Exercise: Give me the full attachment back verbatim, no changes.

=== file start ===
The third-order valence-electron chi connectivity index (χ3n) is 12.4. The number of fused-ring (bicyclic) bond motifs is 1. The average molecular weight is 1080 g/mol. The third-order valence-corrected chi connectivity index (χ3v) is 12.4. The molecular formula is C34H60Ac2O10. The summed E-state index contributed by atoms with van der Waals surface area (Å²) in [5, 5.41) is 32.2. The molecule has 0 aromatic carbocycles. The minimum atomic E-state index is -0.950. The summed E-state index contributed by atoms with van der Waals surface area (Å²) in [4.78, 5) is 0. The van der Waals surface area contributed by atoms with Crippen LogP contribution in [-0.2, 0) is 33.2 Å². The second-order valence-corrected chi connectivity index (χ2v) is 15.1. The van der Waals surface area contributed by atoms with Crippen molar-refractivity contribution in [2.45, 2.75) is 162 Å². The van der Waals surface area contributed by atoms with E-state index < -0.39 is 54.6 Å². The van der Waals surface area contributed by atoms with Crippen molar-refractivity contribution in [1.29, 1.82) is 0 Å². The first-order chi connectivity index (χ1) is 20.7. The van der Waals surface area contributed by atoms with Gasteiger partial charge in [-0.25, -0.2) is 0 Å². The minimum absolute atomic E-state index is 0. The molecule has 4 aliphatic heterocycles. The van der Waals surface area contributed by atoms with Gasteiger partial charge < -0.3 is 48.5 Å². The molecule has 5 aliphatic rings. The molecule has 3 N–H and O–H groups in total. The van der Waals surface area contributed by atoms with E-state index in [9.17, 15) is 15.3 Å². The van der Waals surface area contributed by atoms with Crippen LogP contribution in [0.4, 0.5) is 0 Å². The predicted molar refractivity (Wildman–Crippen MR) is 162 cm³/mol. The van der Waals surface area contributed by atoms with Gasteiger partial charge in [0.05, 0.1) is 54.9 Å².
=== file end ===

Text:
The third-order valence-electron chi connectivity index (χ3n) is 12.4. The number of fused-ring (bicyclic) bond motifs is 1. The average molecular weight is 1080 g/mol. The third-order valence-corrected chi connectivity index (χ3v) is 12.4. The molecular formula is C34H60Ac2O10. The summed E-state index contributed by atoms with van der Waals surface area (Å²) in [5, 5.41) is 32.2. The molecule has 0 aromatic carbocycles. The minimum atomic E-state index is -0.950. The summed E-state index contributed by atoms with van der Waals surface area (Å²) in [4.78, 5) is 0. The van der Waals surface area contributed by atoms with Crippen LogP contribution in [-0.2, 0) is 33.2 Å². The second-order valence-corrected chi connectivity index (χ2v) is 15.1. The van der Waals surface area contributed by atoms with Crippen molar-refractivity contribution in [2.45, 2.75) is 162 Å². The van der Waals surface area contributed by atoms with E-state index < -0.39 is 54.6 Å². The van der Waals surface area contributed by atoms with Crippen molar-refractivity contribution in [1.29, 1.82) is 0 Å². The first-order chi connectivity index (χ1) is 20.7. The van der Waals surface area contributed by atoms with Gasteiger partial charge in [-0.25, -0.2) is 0 Å². The minimum absolute atomic E-state index is 0. The molecule has 4 aliphatic heterocycles. The van der Waals surface area contributed by atoms with Gasteiger partial charge < -0.3 is 48.5 Å². The molecule has 5 aliphatic rings. The molecule has 3 N–H and O–H groups in total. The van der Waals surface area contributed by atoms with E-state index in [9.17, 15) is 15.3 Å². The van der Waals surface area contributed by atoms with Crippen LogP contribution in [0.4, 0.5) is 0 Å². The predicted molar refractivity (Wildman–Crippen MR) is 162 cm³/mol. The van der Waals surface area contributed by atoms with Gasteiger partial charge in [0.05, 0.1) is 54.9 Å².